FDA's 'first step' on tobacco rule is positive but not big enough, says the American Heart Association

April 25, 2014 by Retha Sherrod, American Heart Association

American Heart Association CEO Nancy Brown issued the following comments today on the Food and Drug Administration's (FDA) proposed rule to regulate e-cigarettes, cigars and other tobacco products:

"This new FDA rule has been a long time coming and we have been anxiously anticipating its release. Rigorous regulations for the ever-expanding arsenal of new are mandatory if we are to protect the of Americans. Under this proposed rule, the FDA takes a strong first step in that direction and gives future generations a fighting chance to turn away from tobacco once and for all. We applaud the FDA for taking this action.

However, we believe the rule falls short by allowing industry to continue to advertise e-cigarettes, often with attractive and seductive flavorings, and increases the risk that we will raise yet another generation addicted to nicotine, before we even fully understand the health dangers of these new nicotine-delivery products. We MUST increase the pace of research, and understand the full range of health consequences, before we allow this Trojan Horse of nicotine back into society.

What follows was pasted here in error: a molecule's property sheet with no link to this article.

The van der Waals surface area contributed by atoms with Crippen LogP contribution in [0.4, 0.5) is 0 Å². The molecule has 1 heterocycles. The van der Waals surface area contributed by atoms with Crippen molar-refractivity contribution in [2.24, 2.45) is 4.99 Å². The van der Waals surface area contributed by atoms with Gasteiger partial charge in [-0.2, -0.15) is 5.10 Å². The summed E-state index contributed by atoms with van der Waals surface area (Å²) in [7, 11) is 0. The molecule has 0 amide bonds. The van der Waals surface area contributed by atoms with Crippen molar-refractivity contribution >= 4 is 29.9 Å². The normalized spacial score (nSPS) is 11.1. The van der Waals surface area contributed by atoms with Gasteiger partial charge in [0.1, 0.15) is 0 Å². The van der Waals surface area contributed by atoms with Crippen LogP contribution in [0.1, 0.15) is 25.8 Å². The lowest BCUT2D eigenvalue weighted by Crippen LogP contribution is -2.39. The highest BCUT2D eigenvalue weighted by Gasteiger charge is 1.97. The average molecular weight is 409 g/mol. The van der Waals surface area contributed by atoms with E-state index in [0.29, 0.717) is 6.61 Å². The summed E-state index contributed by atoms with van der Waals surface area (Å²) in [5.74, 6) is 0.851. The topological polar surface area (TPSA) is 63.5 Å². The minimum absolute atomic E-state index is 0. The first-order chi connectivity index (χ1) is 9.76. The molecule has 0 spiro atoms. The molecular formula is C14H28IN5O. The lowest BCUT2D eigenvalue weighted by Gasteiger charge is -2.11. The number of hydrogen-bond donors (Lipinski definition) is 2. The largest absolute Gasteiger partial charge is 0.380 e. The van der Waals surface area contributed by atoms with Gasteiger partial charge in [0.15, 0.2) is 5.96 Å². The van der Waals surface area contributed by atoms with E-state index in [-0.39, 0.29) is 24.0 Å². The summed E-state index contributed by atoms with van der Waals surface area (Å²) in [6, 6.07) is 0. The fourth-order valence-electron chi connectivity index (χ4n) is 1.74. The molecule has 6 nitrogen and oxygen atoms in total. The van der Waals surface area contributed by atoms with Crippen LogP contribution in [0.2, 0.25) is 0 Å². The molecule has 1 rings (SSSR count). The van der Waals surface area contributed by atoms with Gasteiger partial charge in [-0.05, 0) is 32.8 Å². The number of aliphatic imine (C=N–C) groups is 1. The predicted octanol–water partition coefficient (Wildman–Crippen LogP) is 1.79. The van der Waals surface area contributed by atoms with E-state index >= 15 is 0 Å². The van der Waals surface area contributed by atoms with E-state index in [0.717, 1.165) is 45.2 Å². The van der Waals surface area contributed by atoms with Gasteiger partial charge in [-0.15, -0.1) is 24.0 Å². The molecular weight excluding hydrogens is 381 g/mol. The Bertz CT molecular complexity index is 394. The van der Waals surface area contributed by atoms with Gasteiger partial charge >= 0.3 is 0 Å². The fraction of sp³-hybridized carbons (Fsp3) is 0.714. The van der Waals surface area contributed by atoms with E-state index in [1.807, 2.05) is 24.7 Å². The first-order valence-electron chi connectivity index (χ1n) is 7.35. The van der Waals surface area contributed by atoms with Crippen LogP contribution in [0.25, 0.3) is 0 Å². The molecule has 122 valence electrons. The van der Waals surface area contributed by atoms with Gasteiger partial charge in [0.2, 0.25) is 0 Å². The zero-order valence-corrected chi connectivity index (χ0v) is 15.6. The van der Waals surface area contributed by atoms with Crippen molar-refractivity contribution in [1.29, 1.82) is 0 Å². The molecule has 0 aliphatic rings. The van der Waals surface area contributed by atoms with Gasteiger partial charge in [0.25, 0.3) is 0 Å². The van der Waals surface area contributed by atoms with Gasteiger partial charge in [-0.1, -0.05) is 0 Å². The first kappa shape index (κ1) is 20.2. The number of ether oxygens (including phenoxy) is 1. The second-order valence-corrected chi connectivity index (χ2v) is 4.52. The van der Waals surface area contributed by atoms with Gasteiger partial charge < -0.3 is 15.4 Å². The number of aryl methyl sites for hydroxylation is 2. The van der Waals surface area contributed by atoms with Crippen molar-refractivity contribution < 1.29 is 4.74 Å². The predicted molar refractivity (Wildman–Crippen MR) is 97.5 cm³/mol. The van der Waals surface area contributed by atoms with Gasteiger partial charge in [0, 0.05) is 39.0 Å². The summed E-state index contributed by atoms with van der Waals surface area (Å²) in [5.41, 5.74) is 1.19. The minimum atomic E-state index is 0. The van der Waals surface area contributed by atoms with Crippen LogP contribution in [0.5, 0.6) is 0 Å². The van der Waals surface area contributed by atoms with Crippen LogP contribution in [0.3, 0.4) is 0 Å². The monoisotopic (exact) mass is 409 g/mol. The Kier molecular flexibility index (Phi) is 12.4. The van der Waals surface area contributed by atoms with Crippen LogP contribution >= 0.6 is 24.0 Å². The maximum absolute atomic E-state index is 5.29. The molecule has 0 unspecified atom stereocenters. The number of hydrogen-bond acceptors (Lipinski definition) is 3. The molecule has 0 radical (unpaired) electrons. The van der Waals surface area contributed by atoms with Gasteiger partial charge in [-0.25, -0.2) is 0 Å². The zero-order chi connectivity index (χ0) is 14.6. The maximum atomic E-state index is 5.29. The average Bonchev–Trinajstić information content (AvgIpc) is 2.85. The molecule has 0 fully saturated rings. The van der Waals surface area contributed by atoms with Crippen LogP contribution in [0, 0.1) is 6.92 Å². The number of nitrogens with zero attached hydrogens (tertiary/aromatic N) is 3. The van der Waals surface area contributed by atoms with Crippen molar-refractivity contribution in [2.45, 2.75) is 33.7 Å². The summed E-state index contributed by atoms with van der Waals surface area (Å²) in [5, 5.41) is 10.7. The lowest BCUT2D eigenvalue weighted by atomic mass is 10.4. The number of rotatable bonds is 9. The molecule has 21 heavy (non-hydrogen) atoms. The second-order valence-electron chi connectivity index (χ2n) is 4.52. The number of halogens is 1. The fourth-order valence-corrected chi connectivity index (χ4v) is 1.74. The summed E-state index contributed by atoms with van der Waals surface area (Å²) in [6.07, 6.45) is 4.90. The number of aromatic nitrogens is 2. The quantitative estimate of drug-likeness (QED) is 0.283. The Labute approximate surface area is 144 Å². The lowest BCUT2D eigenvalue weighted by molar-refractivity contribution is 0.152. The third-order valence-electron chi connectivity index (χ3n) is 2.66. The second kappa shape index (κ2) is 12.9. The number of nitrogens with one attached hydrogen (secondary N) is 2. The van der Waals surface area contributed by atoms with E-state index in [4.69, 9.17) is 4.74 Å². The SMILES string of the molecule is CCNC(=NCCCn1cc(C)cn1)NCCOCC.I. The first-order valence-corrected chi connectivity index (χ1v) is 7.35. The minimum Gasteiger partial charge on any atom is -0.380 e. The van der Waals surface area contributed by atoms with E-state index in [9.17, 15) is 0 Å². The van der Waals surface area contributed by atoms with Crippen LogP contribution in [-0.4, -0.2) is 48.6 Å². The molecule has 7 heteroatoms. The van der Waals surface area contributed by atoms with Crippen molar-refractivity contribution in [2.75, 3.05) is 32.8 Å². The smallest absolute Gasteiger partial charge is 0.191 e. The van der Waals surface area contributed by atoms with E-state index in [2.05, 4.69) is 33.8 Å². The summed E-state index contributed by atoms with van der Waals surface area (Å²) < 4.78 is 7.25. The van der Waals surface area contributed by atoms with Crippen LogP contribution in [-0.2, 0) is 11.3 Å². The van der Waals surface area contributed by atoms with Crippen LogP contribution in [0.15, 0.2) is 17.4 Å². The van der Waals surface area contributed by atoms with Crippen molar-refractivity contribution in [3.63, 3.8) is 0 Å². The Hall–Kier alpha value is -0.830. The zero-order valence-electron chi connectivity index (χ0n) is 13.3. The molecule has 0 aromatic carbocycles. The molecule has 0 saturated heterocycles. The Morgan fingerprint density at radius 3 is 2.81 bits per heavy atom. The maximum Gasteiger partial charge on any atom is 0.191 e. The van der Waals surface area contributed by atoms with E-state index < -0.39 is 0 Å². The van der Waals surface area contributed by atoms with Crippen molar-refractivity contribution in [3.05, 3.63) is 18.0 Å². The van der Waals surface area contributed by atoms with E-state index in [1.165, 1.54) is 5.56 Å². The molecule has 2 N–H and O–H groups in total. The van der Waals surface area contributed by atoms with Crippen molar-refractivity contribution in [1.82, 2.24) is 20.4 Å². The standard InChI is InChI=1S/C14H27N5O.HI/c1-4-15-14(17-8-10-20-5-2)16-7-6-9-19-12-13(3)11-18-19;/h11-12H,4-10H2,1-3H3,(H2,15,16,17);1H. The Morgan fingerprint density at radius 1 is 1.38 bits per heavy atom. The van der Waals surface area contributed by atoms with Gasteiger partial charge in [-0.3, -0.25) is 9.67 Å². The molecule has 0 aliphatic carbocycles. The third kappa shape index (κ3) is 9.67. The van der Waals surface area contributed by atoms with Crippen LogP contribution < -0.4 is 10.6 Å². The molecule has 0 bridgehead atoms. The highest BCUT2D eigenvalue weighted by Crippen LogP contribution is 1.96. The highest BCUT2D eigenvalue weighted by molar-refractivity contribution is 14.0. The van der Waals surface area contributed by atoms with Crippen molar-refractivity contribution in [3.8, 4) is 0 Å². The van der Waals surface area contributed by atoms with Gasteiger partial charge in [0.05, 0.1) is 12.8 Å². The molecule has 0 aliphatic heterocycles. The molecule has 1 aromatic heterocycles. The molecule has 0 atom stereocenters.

Alluring ads in major media has likely fueled the rising use of e-cigarettes by young Americans. We must close this gap – especially on the television and computer screens, where the nation's youth focus much of their attention. The association is disappointed that the FDA has chosen to delay action in this area and we will strongly urge the agency to revise the rule to include comprehensive restrictions on the marketing of these products.

Our nation's youth must be given a fighting chance to turn away from tobacco and nicotine addiction once and for all. In order to achieve that goal, the FDA must go beyond the regulations proposed today and stop the advertising, restrict the flavorings – including flavored cigars, which have replaced banned flavored cigarettes as a gateway for youth – and control the Internet sales, which can often be used to circumvent youth access restrictions. The association will submit detailed comments on how the agency can move more effectively in that direction during the comment period, and we will call upon all of our allies in the public health community to let the FDA know that, while well-intentioned, these actions are in fact short of what is needed. We are committed to working with the FDA to improve the rule and close these loopholes."

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